I haven’t read very much Scott so far; only Waverley and about half of his poetical works; but I enjoyed both the novel and his poems immensely. I certainly have a long-term intention to read the rest of his poetical works and the rest of the Waverley novels, as well as Scott’s diary. One thing that I especially enjoy about Scott’s works is that the reader is never thrust curtly, coldly and unkindly into the beginning of a story as is so often the case in the works of many other authors (especially the modern ones). No, Scott is like a kind friend who always begins with a greeting, an introduction, a prologue, and then starts to weave his tale slowly and carefully, giving you time to accustom yourself to your new surroundings; and along the way he always provides a helping hand in the form of innumerable notes. Anyway, in these introductions, prologues, and dedications, Scott often mentions various small bits from his life, various places where he lived, and various people who were until now mere names to me. Thus it was nice to read a bit more about these things in this book; in particular, it tells us quite a bit about various Scott’s friends and collaborators.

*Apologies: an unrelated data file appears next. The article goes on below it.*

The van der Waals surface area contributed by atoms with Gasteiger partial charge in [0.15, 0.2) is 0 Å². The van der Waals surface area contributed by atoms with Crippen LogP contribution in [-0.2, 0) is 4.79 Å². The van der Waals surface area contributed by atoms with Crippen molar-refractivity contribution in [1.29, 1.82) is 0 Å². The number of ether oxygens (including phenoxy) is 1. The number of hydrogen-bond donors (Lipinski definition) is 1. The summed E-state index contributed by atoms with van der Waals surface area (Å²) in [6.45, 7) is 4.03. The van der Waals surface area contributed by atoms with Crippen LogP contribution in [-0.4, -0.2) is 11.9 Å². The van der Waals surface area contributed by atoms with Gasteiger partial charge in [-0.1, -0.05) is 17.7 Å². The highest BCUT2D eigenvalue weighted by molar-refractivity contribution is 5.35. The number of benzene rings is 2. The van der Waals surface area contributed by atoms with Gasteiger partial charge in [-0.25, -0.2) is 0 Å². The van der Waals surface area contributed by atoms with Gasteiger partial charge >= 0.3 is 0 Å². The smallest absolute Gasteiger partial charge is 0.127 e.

I was particularly touched by the story of John Leyden, who worked together with Scott on the Minstrelsy of the Scottish Border, and eventually died of a fever in Indonesia; there’s a picture of his tomb near Batavia, present-day Jakarta, on p. 61; I found this episode a touching reminder of those days when the world was very much larger than it is now, when Indonesia truly was on the other side of the world, and when life expectancy was much shorter, with unconquerable diseases lurking around every corner, in the tropics even more so than in moderate climes.
Another person of whom I was glad to learn a bit more is James Hogg, “the Ettrick shepherd” (see the chapter on Yarrow); Scott mentions him in a note to Marmion; his curiously titled Confessions of a Justified Sinner are still waiting unread on one of my shelves.